Hillerød, Denmark. After 12 months of intense design contest the Swiss architects Herzog & De Meuron from Basel win in 2014 the project. A very special project. The doors of the New North Zealand Hospital/Nyt Hospital Nordsjælland will open in 2020.
Remark: the project could also facilitate an expansion in 2050.
30 km north of Copenhagen, some 32’000 people. The bird’s-eye view shows the surrounding nature and the unique building shaped like a four-leaf clover.
Architecture and forest is an old and new story. To live or get well in a forest, surrounded by nature, green and a good feeling always attracted humans. Like the Liuzhou Forest City in China to open 2018, Stefano Boeri Architetti Italy.
The large size of 112’500 m2 disappears a bit with the four floors only concept.
> 570 single patient rooms
> 4’000 employees
> 20 clinical functions (24 medical departments), providing 500’000 ambulant treatments per year
> Draw area of 310’000 citizens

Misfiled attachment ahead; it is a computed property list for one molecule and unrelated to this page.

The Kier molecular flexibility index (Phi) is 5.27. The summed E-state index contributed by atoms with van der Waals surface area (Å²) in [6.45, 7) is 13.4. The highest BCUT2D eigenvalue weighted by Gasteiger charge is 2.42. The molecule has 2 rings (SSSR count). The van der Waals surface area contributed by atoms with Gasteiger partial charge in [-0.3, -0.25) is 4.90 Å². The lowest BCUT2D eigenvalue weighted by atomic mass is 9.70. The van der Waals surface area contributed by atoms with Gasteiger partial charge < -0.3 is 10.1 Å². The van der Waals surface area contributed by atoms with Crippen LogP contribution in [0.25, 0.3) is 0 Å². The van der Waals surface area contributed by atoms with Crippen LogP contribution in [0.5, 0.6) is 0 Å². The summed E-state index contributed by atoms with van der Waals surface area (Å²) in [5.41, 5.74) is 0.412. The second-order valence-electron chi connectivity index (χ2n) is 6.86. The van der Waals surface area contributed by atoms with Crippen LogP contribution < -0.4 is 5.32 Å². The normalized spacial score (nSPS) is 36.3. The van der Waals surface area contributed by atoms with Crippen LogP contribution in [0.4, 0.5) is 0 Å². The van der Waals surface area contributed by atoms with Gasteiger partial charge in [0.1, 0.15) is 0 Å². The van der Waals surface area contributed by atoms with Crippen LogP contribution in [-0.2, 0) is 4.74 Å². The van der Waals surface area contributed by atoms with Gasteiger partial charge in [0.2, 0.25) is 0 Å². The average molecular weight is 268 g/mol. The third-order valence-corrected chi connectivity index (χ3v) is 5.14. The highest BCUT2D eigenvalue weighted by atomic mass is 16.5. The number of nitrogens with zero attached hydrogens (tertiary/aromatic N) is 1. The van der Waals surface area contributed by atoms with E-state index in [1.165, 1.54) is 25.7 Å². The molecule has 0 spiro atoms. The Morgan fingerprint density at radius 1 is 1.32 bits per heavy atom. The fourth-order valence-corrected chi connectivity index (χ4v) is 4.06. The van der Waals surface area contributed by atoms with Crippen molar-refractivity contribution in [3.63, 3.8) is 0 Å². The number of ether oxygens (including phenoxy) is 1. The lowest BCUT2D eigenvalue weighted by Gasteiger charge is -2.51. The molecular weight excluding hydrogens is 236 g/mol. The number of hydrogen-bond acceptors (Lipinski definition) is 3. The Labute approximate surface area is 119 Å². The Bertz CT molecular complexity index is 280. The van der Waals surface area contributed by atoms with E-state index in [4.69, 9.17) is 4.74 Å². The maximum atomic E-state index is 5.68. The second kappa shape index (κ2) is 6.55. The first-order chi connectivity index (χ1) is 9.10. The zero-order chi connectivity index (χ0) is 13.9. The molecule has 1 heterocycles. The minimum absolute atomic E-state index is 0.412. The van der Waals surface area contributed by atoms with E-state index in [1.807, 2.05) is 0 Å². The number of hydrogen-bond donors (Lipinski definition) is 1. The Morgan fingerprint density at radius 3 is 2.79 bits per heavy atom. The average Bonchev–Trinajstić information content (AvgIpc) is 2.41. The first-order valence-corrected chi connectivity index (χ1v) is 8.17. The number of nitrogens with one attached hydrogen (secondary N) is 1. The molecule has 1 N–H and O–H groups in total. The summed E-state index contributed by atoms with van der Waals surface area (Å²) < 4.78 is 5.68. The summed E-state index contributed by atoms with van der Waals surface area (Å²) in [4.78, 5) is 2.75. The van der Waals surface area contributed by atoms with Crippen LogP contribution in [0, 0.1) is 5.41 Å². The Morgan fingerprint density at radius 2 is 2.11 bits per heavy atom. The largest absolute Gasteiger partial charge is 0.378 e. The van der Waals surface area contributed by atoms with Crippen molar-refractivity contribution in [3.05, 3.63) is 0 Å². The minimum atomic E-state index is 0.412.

> Budget 630 million USD
> Extra: new railway station
Goal: higher quality, coherence, equality, safety, and a faster diagnosis and treatment for all patients.
The hospital is one of four new hospitals within the National Reform Plan for the next 10 years in Denmark; 7.4 billion USD for 16 projects. Huge, impressive, health for everyone.
> Background & Info 6-minutes movie here
Best for patients, best for staff. The user-centered is very much appealing.
According to Herzog & de Meuron Architects (project to be completed in collaboration with danish Vilhelm Lauritzen Architects):
«The plan is the marriage of two seemingly contradictory goals: the desire for a large central garden and the necessity for short internal connections. The result is an organic cross shape that permits the interior garden to become a flowing space. A central hall underneath the garden is characterized by four round courtyards. The hospital pulsates from here.»
Hospital director Bente Ourø Rørth: «Herzog & de Meuron have designed a patient-centred hospital – a beautiful, healing and functional building that supports our patients’ recovery in the best possible way. The hospital’s great strength is its highly successful and fundamental fusion of form and function.»
The world of hospitals. Sometimes all these engagements, masterplans and evidence-based strategies take away my breath. Congratulations Denmark and all who are involved.